Self-driving cars are becoming more and more popular in the United States. In fact, by the year 2035, it is expected that autonomous driving will generate $300 billion to $400 billion in revenue.
With self-driving cars becoming so prevalent, many people are wondering about the liability of self-driving cars when it comes to accidents.
While self-driving cars may be statistically safer, that does not mean that accidents cannot occur. In fact, you may be surprised to learn that self-driving cars have been involved in over 419 crashes since January of 2023.
It’s important to learn about the liability of self-driving cars so you know what to do in the event you fall victim to a self-driving car accident.
Read on to learn about the legalities of these autonomous vehicles.
Understanding Self-Driving Cars and Their Liability
Self-driving cars are vehicles that use artificial intelligence to travel to set destinations. These vehicles consist of things like cameras, sensors, and radar to operate properly.
Level 1 self-driving cars have certain automated features. Level 2 self-driving cars require driver’s assistance. Level 3 self-driving cars control speed and steering. Level 4 self-driving cars are almost entirely autonomous, but may not be able to handle extreme weather conditions. Level 5 self-driving cars are entirely autonomous and can drive in any condition.
Overall, self-driving cars are a convenient way for drivers to travel and the built-in technology gives drivers an extra layer of protection while on the road.
However, it can be difficult to pinpoint who is liable for an accident involving a self-driving car since there is no physical driver.
Types of Accidents Involving Self-Driving Cars
While self-driving car accidents aren’t common, the usual type of accident that occurs are rear-end, side-impact, and pedestrian collisions.
The driver in the self-driving car is often held responsible for any damages. However, this all depends on specific variables.
For example, in some cases, a self-driving vehicle may alert the driver to take over. This usually occurs due to unsafe road conditions. If the driver fails to do so, they could be liable for the crash. The driver may also be liable if they did not bring in their car for maintenance or if they decided to drive at any point during the trip.
If there is no driver in the self-driving vehicle at the time the accident took place, the manufacturer and software company of the self-driving vehicle will first be investigated. If they are found responsible for any underlying mechanical issues with the vehicle that were overlooked before the car went on the market, they will face liability. If this isn’t the case, the other party involved will be held responsible.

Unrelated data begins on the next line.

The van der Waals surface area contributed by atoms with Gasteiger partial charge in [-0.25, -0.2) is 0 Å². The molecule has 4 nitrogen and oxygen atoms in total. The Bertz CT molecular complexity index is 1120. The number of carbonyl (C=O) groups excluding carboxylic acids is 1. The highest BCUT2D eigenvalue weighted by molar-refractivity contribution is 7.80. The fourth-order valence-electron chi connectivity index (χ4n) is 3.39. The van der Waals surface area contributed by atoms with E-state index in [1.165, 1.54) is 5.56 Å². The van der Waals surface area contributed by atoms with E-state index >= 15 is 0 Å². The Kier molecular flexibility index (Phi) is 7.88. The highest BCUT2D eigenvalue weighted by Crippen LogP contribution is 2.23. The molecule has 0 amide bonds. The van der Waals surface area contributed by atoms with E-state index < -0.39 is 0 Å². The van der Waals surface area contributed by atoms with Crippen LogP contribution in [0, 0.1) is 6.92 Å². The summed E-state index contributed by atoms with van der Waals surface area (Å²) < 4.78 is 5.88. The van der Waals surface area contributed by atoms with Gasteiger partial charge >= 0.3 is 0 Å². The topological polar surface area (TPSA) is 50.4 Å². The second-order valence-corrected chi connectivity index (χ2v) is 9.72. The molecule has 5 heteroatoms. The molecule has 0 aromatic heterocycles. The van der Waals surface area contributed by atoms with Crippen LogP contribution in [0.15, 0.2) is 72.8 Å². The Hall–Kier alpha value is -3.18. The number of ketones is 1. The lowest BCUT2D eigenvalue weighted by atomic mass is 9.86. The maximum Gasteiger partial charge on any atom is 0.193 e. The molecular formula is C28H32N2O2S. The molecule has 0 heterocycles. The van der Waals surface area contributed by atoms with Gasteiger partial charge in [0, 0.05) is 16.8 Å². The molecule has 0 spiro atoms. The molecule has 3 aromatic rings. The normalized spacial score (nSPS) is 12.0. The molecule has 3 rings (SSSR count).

Comparative Negligence in Self-Driving Car Accidents
Comparative negligence is a type of legal defense with the goal of reducing a plaintiff’s damages in a negligence-based claim.
When it comes to self-driving car accidents, comparative negligence can be used to divide the fines between the two drivers, based on who was more at fault during the accident.
That being said, comparative negligence does not work the same in every state. Some states will not grant any compensation to the driver, even if they were just slightly responsible for the accident.
Insurance Implications of Self-Driving Car Accidents
Many people wonder how insurance coverage and claims work when involved in a self-driving car accident.
Oftentimes, liability is determined by the no-fault concept. This is when the insurance company will cover injuries, even if the driver was at fault for the accident. However, this varies based on the state in which you live and the insurance company that you do business with.
If the manufacturer or software company of the vehicle is held responsible for the damages, they will be entitled to cover all injury and damage costs that have resulted from the accident.
Legal Representation for Self-Driving Car Accidents
A reputable self-driving accident attorney is responsible for helping you win your case in the event of a self-driving car accident. These professionals will work with you to fight for your claim and get the justice you deserve.
In order to file your claim, you will first need to hire your self-driving car accident attorney. From there, they will help you determine who is liable for the damages.
Current State of Self-Driving Car Liability Laws
Self-driving car liability laws vary from state to state. In states like Kansas, Arizona, and Nebraska, it is required for a licensed driver to be behind the wheel at all times in a self-driving car in case of emergency. This naturally puts more responsibility on the driver in case things go south.
Other states have much more flexible laws and regulations around self-driving cars. For example, Nevada was the very first state to allow autonomous vehicles, including trucks, to be tested on public streets.
In the future, it is expected that the liability of self-driving cars will be placed more on the manufacturers and software providers as they continue to advance. Accidents from self-driving cars are also expected to decrease over time, but compensations for these accidents are expected to increase.
Personal car insurance may also become a thing of the past for drivers of self-driving cars. This means that manufacturers and software providers may eventually need to invest in insurance that is high-limit in the event of an accident.
Schedule Your Free Consultation With Naqvi Injury Law in Nevada
All in all, the liability of a self-driving car accident mainly comes down to the specificities of the incident and the state in which you reside.
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